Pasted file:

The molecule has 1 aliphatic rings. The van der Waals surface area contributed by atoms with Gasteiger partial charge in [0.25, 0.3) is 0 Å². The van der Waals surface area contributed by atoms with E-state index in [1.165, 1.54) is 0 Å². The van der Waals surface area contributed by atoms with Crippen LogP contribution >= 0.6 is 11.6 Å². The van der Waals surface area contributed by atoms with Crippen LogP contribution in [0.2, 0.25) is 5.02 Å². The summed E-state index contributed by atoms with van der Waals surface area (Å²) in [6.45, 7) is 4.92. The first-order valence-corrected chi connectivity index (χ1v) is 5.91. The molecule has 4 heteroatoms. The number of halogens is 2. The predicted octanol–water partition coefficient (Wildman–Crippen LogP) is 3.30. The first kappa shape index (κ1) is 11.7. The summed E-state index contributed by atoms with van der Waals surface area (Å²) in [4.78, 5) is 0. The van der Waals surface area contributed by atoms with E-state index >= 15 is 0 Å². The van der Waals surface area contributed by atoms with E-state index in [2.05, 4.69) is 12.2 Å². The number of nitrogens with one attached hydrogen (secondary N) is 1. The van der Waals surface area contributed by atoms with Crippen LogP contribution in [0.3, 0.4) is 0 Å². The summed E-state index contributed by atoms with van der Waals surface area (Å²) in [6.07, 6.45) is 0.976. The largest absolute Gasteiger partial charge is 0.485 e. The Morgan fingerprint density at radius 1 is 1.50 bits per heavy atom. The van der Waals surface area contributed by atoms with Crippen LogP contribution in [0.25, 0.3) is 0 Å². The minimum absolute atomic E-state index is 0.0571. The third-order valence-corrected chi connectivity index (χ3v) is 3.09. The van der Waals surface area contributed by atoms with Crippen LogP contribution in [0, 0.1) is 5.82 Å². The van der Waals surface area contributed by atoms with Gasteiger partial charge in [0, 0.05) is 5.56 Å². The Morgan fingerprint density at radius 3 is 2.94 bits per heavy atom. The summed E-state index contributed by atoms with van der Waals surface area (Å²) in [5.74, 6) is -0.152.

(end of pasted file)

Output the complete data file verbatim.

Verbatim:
The molecule has 1 aliphatic rings. The van der Waals surface area contributed by atoms with Gasteiger partial charge in [0.25, 0.3) is 0 Å². The van der Waals surface area contributed by atoms with E-state index in [1.165, 1.54) is 0 Å². The van der Waals surface area contributed by atoms with Crippen LogP contribution >= 0.6 is 11.6 Å². The van der Waals surface area contributed by atoms with Crippen LogP contribution in [0.2, 0.25) is 5.02 Å². The summed E-state index contributed by atoms with van der Waals surface area (Å²) in [6.45, 7) is 4.92. The first-order valence-corrected chi connectivity index (χ1v) is 5.91. The molecule has 4 heteroatoms. The number of halogens is 2. The predicted octanol–water partition coefficient (Wildman–Crippen LogP) is 3.30. The first kappa shape index (κ1) is 11.7. The summed E-state index contributed by atoms with van der Waals surface area (Å²) in [4.78, 5) is 0. The van der Waals surface area contributed by atoms with E-state index >= 15 is 0 Å². The van der Waals surface area contributed by atoms with E-state index in [2.05, 4.69) is 12.2 Å². The number of nitrogens with one attached hydrogen (secondary N) is 1. The van der Waals surface area contributed by atoms with Crippen LogP contribution in [0.3, 0.4) is 0 Å². The summed E-state index contributed by atoms with van der Waals surface area (Å²) in [6.07, 6.45) is 0.976. The largest absolute Gasteiger partial charge is 0.485 e. The Morgan fingerprint density at radius 1 is 1.50 bits per heavy atom. The van der Waals surface area contributed by atoms with Crippen LogP contribution in [0.25, 0.3) is 0 Å². The minimum absolute atomic E-state index is 0.0571. The third-order valence-corrected chi connectivity index (χ3v) is 3.09. The van der Waals surface area contributed by atoms with Crippen LogP contribution in [0, 0.1) is 5.82 Å². The van der Waals surface area contributed by atoms with Gasteiger partial charge in [0, 0.05) is 5.56 Å². The Morgan fingerprint density at radius 3 is 2.94 bits per heavy atom. The summed E-state index contributed by atoms with van der Waals surface area (Å²) in [5.74, 6) is -0.152.